Dear Commons Community,
Over the past week, the media covered extensively the bankruptcy declaration by the City of Detroit. A good deal of speculation has been made about what bankruptcy would mean for the city, its residents and its workers. Some speculated that it would be a good thing and would force Detroit to get its fiscal house in order. Others saw it is as a path to pain with many people suffering with the loss of city services, vendors not getting paid, and workers losing their pensions. Several other American cities that have recently filed for bankruptcy such as San Bernardino, Stockton and Birmingham are in the early throes of slowly making their way back to solvency.
I keep thinking back to the mid-1970s when New York City was on the fiscal brink and literally hours away from declaring bankruptcy. Sam Roberts of the New York Times recalled in an article written in 2006:
“A statement of default by Mayor Abraham D. Beame was drafted and typed and ready to be released on Oct. 17, 1975…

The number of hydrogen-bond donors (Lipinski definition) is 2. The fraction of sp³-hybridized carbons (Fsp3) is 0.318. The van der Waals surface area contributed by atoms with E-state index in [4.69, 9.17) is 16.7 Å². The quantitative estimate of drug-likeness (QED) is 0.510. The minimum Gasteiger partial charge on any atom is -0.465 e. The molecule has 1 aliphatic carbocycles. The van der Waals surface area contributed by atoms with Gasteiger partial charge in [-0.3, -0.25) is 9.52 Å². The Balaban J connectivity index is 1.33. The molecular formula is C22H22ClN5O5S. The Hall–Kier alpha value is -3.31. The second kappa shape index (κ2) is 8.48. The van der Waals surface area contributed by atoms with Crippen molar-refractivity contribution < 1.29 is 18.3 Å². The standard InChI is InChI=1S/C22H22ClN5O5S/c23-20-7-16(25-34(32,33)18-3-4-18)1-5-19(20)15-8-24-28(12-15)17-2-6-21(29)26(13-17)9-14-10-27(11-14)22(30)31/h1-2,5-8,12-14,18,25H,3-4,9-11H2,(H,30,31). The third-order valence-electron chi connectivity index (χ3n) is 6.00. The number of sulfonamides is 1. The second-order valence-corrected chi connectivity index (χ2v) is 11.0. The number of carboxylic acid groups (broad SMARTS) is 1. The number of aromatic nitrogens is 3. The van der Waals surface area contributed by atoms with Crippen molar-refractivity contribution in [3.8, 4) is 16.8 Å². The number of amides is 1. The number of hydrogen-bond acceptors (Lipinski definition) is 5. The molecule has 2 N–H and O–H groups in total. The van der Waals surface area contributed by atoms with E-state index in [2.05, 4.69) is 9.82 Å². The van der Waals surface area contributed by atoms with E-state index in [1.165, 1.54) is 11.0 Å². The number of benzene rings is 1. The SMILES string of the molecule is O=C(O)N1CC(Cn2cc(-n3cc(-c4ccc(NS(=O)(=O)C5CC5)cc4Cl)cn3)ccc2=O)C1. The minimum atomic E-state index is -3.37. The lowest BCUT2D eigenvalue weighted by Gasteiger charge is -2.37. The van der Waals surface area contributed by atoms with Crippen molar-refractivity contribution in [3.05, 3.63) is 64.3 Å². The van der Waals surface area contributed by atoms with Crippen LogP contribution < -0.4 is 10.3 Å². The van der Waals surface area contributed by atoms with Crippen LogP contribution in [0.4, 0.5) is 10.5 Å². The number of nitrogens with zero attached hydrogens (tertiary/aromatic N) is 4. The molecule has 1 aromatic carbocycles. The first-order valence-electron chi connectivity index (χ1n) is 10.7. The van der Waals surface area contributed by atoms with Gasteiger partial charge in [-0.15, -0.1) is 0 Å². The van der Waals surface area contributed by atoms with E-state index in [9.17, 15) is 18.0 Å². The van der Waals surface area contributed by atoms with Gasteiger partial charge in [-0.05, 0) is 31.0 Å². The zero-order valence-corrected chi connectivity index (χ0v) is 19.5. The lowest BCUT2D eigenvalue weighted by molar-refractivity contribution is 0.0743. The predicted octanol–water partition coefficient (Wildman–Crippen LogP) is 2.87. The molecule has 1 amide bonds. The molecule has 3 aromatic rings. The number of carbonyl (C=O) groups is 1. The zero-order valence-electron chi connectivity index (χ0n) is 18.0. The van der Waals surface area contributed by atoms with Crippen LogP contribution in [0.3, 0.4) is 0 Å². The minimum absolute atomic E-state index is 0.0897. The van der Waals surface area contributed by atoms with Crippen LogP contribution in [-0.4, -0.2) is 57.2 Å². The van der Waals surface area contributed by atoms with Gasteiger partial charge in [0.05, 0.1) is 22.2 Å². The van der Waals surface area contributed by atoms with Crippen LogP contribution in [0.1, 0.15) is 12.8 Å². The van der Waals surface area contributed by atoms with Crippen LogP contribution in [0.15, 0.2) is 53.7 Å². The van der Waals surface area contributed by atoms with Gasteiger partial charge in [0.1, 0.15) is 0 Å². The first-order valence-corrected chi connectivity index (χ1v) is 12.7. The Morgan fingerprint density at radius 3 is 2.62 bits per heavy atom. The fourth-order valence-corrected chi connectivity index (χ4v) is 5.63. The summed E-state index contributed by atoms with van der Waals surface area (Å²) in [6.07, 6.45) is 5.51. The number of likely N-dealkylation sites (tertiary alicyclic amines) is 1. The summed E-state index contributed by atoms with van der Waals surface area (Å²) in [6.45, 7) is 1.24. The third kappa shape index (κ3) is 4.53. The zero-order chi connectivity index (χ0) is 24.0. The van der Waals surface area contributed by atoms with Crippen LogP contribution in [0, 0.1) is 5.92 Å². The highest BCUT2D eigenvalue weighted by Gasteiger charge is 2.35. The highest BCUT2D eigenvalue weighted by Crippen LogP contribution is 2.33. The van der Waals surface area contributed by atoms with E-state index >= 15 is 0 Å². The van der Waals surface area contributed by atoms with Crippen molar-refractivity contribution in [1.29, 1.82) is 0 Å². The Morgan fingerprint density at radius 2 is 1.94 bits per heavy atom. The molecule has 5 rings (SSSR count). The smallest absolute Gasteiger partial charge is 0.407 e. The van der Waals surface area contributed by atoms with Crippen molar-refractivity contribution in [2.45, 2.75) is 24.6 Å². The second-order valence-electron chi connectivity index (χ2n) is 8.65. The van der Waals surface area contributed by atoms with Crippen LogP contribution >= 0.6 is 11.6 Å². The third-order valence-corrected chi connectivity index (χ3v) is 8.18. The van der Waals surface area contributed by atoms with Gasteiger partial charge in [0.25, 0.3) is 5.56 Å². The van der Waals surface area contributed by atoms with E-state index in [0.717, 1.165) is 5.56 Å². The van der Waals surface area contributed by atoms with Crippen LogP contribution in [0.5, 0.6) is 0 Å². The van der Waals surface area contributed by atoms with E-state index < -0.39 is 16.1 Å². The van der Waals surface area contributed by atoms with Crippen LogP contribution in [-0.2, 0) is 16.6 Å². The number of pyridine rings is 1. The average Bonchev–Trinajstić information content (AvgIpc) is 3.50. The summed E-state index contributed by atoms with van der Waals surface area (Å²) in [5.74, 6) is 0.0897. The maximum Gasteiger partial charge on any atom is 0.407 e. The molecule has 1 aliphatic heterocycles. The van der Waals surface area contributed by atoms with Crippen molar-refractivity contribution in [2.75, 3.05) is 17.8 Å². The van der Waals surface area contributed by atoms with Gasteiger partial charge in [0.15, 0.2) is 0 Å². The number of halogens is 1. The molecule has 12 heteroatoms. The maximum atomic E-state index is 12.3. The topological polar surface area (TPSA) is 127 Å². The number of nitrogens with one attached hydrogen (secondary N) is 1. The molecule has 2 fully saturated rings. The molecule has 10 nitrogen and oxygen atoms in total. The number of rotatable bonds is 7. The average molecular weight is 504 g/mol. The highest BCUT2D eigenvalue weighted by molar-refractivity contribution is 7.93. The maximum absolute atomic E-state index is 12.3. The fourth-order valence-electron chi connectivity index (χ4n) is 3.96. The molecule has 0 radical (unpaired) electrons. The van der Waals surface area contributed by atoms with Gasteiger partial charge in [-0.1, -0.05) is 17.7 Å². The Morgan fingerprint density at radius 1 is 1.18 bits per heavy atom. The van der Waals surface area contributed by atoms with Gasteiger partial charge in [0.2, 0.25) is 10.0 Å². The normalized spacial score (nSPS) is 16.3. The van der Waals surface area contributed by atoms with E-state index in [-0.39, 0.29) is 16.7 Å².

“I have been advised by the comptroller that the City of New York has insufficient cash on hand to meet debt obligations due today,” the statement said. “This constitutes the default that we have struggled to avoid.”
The statement…went on to say that the city had applied for and obtained a court order to preserve its assets from creditors.
It said that “rational and humane” priorities had been approved to make payments in this order: police, fire, sanitation and public health services; food and shelter for people dependent on the city; hospital and emergency medical care for those with no other resources; bills from vendors of essential goods and services; school maintenance; interest on city debt; and payments due the retired and aged, beyond those from pension funds.
The Beame statement was never distributed because, after the most tense episode in months of fiscal crisis, Albert Shanker, the teachers’ union president, finally furnished $150 million from the union’s pension fund to buy Municipal Assistance Corporation bonds.
Mr. Shanker had resisted …but relented after meeting with Gov. Hugh L. Carey.”
While New York never declared bankruptcy officially, it acted as if it did and it took about a dozen years of belt-tightening and a fiscal watch dog before it got back on its feet. New York did not die nor will Detroit, San Bernardino, Stockton or Birmingham but the road will be long and hard.